Associate Professor Odette Spruijt, a palliative medicine practitioner of almost 30 years experience, has urged Tasmanians to "follow a path that holds least risk for social harm" and avoid "the cultural normalization of the practice of the intentional termination of life by assisting a person to suicide or giving a lethal drug".
In my consultative practice at a major hospital in the Western suburbs of Melbourne, I reviewed a man with a history of chronic depression and now recurrent bowel cancer, who on hearing of the return of his cancer, attempted suicide. He survived this attempt and was reviewed by a psychiatry registrar and consultant while still an inpatient. Their clinical note suggested that perhaps VAD [assistance to suicide] should be offered to him.
This is a significant departure from the established practice of care for patients with depressive illness who are suicidal.
In its submission to the Queensland Law Reform Commission into "A legal framework for voluntary assisted dying" the Australian care Alliance has pointed to the evidence from the fatally flawed schemes in eighteen jurisdictions that have or have had legalised euthanasia and/or assisted suicide.
The submission presents detailed evidence about the twelve categories of wrongful death that cannot be prevented if euthanasia and assisted suicide are legalised.
In a speech to British Parliamentarians for World Suicide Prevention Day, Professor Theo Boer, a former supporter of legalised euthanasia in the Netherlands, warns that legalising euthanasia and physician assisted suicide may lead to an increase in the overall suicide rate.
Dr Marion Harris warns that the euthanasia and assisted suicide bill currently before the Tasmanian Parliament is even more radical and dangerous than the law which has been in operation in Victoria since June 2019 that was responsible for 124 deaths by lethal poison in the first 12 months. Her opinion piece was first published in The Advocate on 1 September 2020
Associate Professor Marion Harris is a Medical oncologist in Melbourne
The latest report on assisted suicide and euthanasia in Victoria, released today (1 September 2020) by the Voluntary Assisted Dying Review Board raises more questions than it provides answers.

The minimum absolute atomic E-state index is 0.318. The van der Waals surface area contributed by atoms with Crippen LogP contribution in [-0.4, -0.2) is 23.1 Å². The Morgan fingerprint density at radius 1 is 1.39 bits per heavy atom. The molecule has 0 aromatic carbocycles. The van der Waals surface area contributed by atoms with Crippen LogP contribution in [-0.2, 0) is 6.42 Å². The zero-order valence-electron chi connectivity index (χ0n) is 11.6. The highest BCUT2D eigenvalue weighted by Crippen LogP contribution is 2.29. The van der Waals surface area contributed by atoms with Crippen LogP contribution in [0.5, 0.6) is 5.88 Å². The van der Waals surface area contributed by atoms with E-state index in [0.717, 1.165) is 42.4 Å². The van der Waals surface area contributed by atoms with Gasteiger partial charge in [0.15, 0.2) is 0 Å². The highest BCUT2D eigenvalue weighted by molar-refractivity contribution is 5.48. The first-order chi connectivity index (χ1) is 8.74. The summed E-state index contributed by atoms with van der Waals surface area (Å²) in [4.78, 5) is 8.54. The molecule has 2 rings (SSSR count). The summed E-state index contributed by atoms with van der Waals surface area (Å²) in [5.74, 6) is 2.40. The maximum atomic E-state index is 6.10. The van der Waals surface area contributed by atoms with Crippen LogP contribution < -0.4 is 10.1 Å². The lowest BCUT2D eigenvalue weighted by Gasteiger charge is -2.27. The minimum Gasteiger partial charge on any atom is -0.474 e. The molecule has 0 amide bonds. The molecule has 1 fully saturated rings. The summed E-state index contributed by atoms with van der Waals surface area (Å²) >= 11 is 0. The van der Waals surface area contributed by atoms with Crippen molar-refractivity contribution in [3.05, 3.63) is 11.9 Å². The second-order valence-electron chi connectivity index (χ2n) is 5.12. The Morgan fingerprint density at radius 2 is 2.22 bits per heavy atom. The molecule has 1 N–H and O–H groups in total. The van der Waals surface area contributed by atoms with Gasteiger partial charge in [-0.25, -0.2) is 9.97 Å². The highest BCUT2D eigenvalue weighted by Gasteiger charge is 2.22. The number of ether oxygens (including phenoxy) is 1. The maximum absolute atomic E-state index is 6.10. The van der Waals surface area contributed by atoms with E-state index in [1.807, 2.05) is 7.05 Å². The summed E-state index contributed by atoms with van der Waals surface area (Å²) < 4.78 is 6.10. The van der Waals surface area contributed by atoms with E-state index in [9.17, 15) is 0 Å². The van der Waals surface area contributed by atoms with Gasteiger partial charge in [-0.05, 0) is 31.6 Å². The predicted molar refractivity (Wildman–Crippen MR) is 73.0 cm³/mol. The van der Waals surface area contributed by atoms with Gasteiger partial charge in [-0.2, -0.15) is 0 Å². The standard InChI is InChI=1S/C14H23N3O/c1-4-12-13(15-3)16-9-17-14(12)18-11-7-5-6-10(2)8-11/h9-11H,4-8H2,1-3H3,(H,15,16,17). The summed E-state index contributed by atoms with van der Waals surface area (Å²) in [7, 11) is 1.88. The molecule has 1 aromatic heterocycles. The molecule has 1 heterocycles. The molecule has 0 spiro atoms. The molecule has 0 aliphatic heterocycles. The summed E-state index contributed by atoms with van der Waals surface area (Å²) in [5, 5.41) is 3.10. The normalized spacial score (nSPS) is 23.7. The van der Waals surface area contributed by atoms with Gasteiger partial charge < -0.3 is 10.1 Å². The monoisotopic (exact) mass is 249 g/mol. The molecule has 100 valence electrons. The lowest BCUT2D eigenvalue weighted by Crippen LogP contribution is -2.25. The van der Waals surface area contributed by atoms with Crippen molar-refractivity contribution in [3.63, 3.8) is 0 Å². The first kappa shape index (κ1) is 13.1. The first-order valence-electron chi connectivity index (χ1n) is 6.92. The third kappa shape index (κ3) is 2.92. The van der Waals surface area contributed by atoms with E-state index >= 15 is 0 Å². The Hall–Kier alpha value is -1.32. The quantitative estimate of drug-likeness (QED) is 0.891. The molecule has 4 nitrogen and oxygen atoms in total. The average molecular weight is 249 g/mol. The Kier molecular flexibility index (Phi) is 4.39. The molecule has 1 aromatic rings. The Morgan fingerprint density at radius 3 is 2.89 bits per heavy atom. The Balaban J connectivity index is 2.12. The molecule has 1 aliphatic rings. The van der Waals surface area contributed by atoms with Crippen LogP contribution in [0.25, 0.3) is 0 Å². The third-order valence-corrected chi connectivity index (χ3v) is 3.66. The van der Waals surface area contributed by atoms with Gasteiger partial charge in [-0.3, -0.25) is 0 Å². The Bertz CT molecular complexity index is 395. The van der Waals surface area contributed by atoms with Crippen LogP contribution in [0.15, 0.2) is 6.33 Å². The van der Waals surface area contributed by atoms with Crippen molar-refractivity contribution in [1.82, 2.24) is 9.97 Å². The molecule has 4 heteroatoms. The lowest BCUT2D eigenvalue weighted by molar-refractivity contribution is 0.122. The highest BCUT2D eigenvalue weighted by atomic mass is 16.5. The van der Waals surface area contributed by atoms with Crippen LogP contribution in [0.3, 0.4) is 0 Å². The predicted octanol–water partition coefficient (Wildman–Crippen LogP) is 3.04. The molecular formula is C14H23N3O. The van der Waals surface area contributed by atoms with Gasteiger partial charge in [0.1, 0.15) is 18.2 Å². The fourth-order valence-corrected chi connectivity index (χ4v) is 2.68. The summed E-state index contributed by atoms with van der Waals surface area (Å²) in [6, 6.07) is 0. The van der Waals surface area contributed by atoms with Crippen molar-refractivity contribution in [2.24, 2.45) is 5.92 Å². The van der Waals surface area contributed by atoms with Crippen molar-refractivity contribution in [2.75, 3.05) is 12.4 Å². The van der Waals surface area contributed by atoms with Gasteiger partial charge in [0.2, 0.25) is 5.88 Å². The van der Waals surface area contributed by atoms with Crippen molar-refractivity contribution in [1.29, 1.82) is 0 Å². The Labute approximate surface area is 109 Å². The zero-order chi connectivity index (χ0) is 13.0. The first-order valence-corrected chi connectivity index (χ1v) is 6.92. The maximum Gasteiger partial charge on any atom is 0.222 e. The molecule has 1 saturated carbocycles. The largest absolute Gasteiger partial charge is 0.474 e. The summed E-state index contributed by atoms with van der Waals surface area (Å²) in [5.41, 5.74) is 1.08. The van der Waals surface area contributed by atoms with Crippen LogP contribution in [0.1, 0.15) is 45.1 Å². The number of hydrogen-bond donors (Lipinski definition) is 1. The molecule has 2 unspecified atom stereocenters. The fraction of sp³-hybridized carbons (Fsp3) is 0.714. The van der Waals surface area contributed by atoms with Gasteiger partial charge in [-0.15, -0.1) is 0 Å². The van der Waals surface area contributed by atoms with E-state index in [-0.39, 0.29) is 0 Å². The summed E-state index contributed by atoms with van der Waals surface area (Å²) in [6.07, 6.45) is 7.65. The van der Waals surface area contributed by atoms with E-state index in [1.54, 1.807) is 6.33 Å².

With the legal operation of a process whose intention is for the person’s life to end immediately and painlessly now in operation for over a year, the need for vigorous scrutiny has never been greater. This report fails to deliver on the promise made when the legislation was passed in 2017.
Basic questions remain unanswered, such as:
- how many doctors participated in assessing people for eligibility? acted as a consulting practitioner? administered a lethal substance to end a person's life? wrote a prescription for a lethal substance to be taken by the person?
- when were complications in the dying process encountered? how long did it take for people to lose consciousness? how long to die?did some people die alone?
- what proportion of applicants underwent palliative care assessment and treatment prior to being given a permit to end their life or have their life ended by lethal medication?
Quotes from ACA spokespersons:
Dr Stephen Parnis, Emergency Physician said:
"In the middle of the Covid-19 Pandemic, we have seen that the regulations governing aged care have proven to be hopelessly inadequate. How can we have any confidence that the so-called safeguards for the dying are any better?"
Assoc Prof Mark Yates, Geriatrician said:
“In the delivery of safe, ethical care for the frail and aged, those of us charged with responsibility for that care – particularly in hospitals – feel unsupported in the current environment.”
Dr John Daffy, Specialist Physician said:
“In 2017, Victorians were promised dramatic improvement to palliative care services across the state. In the three years since that promise, little has changed. Access to palliative has not improved, and VAD should not be the only option”.
Four years after euthanasia was legalised throughout Canada on 17 June 2016 the "first annual report" covering euthanasia deaths in 2019 was released in July 2020.
As the dead bodies pile higher - 13,946 of them in three and a half years according to the report - there are at least nine lessons to be learned for other jurisdictions considering legalising euthanasia or assisted suicide.